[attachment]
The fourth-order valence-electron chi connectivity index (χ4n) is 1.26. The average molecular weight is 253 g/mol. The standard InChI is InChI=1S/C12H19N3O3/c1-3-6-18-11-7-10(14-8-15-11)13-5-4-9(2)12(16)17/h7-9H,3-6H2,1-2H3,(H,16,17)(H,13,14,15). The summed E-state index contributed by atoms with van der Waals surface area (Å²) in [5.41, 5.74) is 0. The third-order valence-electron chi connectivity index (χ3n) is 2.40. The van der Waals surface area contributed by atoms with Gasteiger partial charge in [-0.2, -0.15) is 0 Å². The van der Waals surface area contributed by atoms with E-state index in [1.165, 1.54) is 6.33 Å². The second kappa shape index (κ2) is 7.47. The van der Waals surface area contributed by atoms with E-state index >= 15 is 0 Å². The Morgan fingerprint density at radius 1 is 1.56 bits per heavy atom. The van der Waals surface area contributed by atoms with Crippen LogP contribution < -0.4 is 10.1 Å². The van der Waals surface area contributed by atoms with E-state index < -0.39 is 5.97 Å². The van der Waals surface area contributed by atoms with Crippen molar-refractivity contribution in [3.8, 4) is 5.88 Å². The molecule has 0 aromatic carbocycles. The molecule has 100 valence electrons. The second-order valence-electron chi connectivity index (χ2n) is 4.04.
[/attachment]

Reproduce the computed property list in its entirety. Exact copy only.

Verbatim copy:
The fourth-order valence-electron chi connectivity index (χ4n) is 1.26. The average molecular weight is 253 g/mol. The standard InChI is InChI=1S/C12H19N3O3/c1-3-6-18-11-7-10(14-8-15-11)13-5-4-9(2)12(16)17/h7-9H,3-6H2,1-2H3,(H,16,17)(H,13,14,15). The summed E-state index contributed by atoms with van der Waals surface area (Å²) in [5.41, 5.74) is 0. The third-order valence-electron chi connectivity index (χ3n) is 2.40. The van der Waals surface area contributed by atoms with Gasteiger partial charge in [-0.2, -0.15) is 0 Å². The van der Waals surface area contributed by atoms with E-state index in [1.165, 1.54) is 6.33 Å². The second kappa shape index (κ2) is 7.47. The van der Waals surface area contributed by atoms with E-state index >= 15 is 0 Å². The Morgan fingerprint density at radius 1 is 1.56 bits per heavy atom. The van der Waals surface area contributed by atoms with Crippen LogP contribution < -0.4 is 10.1 Å². The van der Waals surface area contributed by atoms with E-state index < -0.39 is 5.97 Å². The van der Waals surface area contributed by atoms with Crippen molar-refractivity contribution in [3.8, 4) is 5.88 Å². The molecule has 0 aromatic carbocycles. The molecule has 100 valence electrons. The second-order valence-electron chi connectivity index (χ2n) is 4.04.